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Photo: La Cucina Italiana


Trianata is a savoury baked pasta dish, found only in Surbo, a town of around fifteen thousand inhabitants in the province of Lecce. However, not many people have heard of the dish; not even Italians, The dish’s exclusivity derives from the fact you cannot find trianata anywhere other than in Surbo; not even in the neighbouring towns.

It is a so-called ‘poor’ dish of peasant origin. Trianata is traditionally made with staple cupboard ingredients, in line with its true origin, but ingredients can be purchased especially to make it. It is not a food to eat alone and is best enjoyed with family or friends. It also makes for a fantastic gift for a neighbour.

There can be no better-fitting dish for Surbo, a town of bakers. In the past, it was rare for people to own their own ovens. In fact, people would rely on the local pizza oven. When it was set alight, the baker’s employee would knock on every door shouting for everybody to prepare the bread.

It’s for this reason trianata is prepared with the same dough as bread. That is, people only had time to prepare one dough. Any leftover dough or sagne ncannulate, a rolled pasta prepared for Sunday lunch, was then cooked in the baker’s oven.

Pre-heat the oven to 180 degrees. Take any leftover potatoes and onions. Slice the potatoes, chop the onions and soak them both in cold water until required. This can be for a minimum of twenty minutes but can be prepared up to twelve hours in advance. Soaking reduced any excess starch which will make the potatoes and onions far silkier.

Then prepare a mixture of semolina flour, water, yeast and salt. If you’ve ever prepared bread, this should be exactly the same preparation. Make a well in the centre of the dry mixture then add water and slowly knead until you have a sticky dough.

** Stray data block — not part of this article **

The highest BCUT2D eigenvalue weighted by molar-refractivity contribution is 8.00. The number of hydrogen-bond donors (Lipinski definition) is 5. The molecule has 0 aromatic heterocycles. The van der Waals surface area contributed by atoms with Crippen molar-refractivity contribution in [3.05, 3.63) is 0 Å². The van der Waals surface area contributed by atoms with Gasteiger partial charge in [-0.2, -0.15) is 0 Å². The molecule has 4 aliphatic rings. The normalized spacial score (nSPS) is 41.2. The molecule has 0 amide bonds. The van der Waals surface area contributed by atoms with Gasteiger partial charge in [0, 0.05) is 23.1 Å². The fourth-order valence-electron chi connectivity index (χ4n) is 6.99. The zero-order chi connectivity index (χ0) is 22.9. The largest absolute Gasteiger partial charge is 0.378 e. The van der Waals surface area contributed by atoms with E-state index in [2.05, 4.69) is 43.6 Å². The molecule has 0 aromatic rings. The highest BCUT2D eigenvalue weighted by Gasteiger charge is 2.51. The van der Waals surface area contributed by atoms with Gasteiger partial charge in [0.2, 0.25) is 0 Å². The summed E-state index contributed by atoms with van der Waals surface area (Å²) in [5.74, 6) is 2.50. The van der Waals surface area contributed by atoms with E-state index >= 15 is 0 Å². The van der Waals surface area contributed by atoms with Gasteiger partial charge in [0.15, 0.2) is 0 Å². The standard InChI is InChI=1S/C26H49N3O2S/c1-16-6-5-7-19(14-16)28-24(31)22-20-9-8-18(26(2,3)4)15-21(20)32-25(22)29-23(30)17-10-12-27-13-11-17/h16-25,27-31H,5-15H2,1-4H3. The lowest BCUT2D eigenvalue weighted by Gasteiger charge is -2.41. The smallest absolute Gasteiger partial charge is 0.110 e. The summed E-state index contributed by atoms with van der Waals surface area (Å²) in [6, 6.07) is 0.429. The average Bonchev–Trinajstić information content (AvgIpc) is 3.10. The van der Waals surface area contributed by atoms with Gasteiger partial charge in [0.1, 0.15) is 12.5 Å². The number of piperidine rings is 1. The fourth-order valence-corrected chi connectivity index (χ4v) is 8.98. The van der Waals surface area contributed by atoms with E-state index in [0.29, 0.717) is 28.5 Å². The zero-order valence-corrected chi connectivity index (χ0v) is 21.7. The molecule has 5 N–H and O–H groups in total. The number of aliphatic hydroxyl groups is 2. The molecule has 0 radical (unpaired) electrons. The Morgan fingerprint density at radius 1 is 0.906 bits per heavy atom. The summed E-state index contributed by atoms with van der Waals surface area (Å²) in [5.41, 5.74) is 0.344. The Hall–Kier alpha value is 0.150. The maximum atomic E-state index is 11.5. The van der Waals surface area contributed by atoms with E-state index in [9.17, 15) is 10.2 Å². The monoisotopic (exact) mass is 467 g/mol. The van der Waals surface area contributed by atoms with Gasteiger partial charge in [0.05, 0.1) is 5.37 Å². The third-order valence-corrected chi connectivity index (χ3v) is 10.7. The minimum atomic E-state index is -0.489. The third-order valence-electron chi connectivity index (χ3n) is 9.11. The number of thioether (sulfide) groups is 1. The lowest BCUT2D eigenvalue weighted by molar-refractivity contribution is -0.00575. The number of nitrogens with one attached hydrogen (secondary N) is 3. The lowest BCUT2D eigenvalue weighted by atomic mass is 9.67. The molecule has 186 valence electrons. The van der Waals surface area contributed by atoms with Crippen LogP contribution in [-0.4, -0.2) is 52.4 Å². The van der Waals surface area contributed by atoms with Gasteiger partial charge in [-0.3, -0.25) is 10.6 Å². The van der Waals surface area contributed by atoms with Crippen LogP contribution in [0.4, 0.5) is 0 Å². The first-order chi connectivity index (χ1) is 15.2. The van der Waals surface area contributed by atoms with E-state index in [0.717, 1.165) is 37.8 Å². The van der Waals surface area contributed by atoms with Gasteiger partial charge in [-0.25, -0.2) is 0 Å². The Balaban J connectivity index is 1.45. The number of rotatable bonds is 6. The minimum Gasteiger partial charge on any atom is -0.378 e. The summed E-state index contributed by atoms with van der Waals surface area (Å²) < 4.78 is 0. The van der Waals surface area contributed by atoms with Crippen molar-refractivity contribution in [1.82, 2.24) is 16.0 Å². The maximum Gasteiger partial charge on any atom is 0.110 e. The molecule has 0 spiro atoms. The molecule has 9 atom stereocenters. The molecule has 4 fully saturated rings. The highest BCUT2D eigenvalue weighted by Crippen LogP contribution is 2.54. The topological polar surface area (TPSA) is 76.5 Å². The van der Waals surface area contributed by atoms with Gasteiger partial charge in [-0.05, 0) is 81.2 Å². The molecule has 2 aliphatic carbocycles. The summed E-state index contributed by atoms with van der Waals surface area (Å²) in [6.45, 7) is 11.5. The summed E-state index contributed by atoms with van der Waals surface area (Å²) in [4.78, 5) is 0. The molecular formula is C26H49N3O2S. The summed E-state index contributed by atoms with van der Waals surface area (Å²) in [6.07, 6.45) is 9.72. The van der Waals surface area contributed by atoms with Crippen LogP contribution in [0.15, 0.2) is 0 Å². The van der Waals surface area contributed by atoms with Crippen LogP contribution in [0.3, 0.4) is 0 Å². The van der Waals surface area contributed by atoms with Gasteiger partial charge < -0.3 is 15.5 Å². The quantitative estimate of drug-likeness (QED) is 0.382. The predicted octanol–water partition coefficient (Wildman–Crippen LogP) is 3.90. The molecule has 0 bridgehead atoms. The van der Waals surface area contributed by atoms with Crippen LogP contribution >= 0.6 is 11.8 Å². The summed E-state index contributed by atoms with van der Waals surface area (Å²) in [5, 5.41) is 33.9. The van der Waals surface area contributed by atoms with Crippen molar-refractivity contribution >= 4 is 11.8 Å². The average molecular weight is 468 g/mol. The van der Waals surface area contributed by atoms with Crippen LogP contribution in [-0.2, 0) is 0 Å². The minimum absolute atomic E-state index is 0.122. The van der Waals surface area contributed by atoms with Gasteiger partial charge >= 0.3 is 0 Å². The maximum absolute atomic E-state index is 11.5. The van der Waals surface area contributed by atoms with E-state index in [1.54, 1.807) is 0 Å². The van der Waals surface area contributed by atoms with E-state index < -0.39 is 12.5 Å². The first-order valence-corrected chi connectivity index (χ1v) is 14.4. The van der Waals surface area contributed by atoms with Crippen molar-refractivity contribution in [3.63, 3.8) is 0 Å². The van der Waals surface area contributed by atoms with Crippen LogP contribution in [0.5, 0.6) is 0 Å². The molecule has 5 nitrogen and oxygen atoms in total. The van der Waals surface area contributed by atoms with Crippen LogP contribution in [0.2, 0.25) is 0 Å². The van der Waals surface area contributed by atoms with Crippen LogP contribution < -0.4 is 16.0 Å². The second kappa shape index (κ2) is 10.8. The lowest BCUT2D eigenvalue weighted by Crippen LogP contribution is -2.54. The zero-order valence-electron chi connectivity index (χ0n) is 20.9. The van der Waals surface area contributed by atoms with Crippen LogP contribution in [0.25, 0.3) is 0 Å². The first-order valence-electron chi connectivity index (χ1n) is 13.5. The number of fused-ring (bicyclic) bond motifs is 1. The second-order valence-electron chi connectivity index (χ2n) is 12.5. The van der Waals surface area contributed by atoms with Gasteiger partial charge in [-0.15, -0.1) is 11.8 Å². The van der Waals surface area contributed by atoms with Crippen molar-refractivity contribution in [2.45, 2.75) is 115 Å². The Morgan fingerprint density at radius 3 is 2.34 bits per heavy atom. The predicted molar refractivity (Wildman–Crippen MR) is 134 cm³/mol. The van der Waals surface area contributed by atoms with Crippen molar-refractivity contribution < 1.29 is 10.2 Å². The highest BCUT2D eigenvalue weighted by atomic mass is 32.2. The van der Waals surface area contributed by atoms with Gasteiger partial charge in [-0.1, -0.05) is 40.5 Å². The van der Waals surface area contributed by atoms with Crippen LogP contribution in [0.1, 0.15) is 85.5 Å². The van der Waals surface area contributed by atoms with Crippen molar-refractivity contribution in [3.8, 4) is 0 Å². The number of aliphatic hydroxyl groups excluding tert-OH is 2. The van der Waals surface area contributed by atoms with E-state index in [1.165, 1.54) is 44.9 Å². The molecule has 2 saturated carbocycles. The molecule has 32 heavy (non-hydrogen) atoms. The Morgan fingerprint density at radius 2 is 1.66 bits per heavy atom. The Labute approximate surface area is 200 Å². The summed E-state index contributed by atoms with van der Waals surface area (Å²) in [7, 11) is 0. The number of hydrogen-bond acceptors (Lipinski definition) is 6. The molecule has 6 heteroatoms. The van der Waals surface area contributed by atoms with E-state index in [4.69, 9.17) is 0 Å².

Now for the rustic mixture. Lift the potatoes and onions from the water and mix together with black olives, a bay leaf, rosemary, parsley and thyme. Arrange the mixture in a single layer on a taieddha (a traditional earthenware cooking dish) lightly greased with extra virgin olive oil and freshly chopped tomatoes. Make sure the tomatoes are well distributed.

Season the mixture, taste and then sprinkle with some grated pecorino. Then arrange a layer with the strands of pasta, making sure each piece of pasta sees a similar amount of liquid. Then repeat this method for a second and final time, seasoning and sprinkling again until satisfied with the taste.

Place in an oven at 180 degrees and cook for ten minutes or until ready. This pasta should look crispy but not burnt.

True trianata is made in Surbo, from Surbo-sourced ingredients. Therefore, as your version is likely to not be authentic, do not be afraid to add your own variations!

If you fancy trying the real thing but do not know any Surbinos, the most traditional trianata is made to order at the family-run bakery Panificio Voglia di Pane di Martina Marco. This Surbino establishment bakes the dish in the original wooden oven that would have been the norm back then.